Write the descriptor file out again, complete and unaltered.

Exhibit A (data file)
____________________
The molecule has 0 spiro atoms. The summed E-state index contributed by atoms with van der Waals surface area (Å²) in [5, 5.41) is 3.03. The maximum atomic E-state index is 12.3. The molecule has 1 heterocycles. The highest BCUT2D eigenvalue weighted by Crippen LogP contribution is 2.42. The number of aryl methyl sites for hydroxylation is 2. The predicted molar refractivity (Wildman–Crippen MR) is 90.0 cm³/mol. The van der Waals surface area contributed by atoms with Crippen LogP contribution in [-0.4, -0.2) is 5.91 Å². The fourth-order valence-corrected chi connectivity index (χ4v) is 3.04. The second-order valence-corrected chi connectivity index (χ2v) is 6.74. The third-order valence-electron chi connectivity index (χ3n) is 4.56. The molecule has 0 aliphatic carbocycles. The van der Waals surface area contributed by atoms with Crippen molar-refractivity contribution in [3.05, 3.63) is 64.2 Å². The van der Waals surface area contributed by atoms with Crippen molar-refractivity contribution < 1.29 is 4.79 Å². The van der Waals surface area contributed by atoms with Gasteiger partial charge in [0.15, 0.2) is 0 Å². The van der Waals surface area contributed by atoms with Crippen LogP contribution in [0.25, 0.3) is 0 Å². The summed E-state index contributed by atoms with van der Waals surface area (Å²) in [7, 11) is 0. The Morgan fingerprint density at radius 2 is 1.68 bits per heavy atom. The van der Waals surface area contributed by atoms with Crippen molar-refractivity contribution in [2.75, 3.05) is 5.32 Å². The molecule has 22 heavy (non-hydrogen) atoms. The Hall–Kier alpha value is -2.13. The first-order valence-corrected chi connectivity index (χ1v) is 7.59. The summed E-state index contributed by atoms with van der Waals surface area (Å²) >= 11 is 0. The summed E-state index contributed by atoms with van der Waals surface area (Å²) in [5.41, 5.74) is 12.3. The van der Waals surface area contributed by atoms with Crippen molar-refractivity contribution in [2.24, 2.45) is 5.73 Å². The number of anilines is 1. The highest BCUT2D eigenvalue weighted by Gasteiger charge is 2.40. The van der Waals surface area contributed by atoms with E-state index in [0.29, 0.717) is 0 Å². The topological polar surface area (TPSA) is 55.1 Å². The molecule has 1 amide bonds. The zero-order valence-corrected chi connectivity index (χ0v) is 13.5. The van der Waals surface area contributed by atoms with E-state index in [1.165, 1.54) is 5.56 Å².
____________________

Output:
The molecule has 0 spiro atoms. The summed E-state index contributed by atoms with van der Waals surface area (Å²) in [5, 5.41) is 3.03. The maximum atomic E-state index is 12.3. The molecule has 1 heterocycles. The highest BCUT2D eigenvalue weighted by Crippen LogP contribution is 2.42. The number of aryl methyl sites for hydroxylation is 2. The predicted molar refractivity (Wildman–Crippen MR) is 90.0 cm³/mol. The van der Waals surface area contributed by atoms with Crippen LogP contribution in [-0.4, -0.2) is 5.91 Å². The fourth-order valence-corrected chi connectivity index (χ4v) is 3.04. The second-order valence-corrected chi connectivity index (χ2v) is 6.74. The third-order valence-electron chi connectivity index (χ3n) is 4.56. The molecule has 0 aliphatic carbocycles. The van der Waals surface area contributed by atoms with Crippen molar-refractivity contribution in [3.05, 3.63) is 64.2 Å². The van der Waals surface area contributed by atoms with Crippen molar-refractivity contribution < 1.29 is 4.79 Å². The van der Waals surface area contributed by atoms with Gasteiger partial charge in [0.15, 0.2) is 0 Å². The van der Waals surface area contributed by atoms with Crippen LogP contribution in [0.25, 0.3) is 0 Å². The summed E-state index contributed by atoms with van der Waals surface area (Å²) in [7, 11) is 0. The Morgan fingerprint density at radius 2 is 1.68 bits per heavy atom. The van der Waals surface area contributed by atoms with Crippen molar-refractivity contribution in [2.75, 3.05) is 5.32 Å². The molecule has 22 heavy (non-hydrogen) atoms. The Hall–Kier alpha value is -2.13. The first-order valence-corrected chi connectivity index (χ1v) is 7.59. The summed E-state index contributed by atoms with van der Waals surface area (Å²) >= 11 is 0. The summed E-state index contributed by atoms with van der Waals surface area (Å²) in [5.41, 5.74) is 12.3. The van der Waals surface area contributed by atoms with Crippen molar-refractivity contribution in [2.24, 2.45) is 5.73 Å². The number of anilines is 1. The highest BCUT2D eigenvalue weighted by Gasteiger charge is 2.40. The van der Waals surface area contributed by atoms with E-state index in [0.29, 0.717) is 0 Å². The topological polar surface area (TPSA) is 55.1 Å². The molecule has 1 amide bonds. The zero-order valence-corrected chi connectivity index (χ0v) is 13.5. The van der Waals surface area contributed by atoms with E-state index in [1.165, 1.54) is 5.56 Å².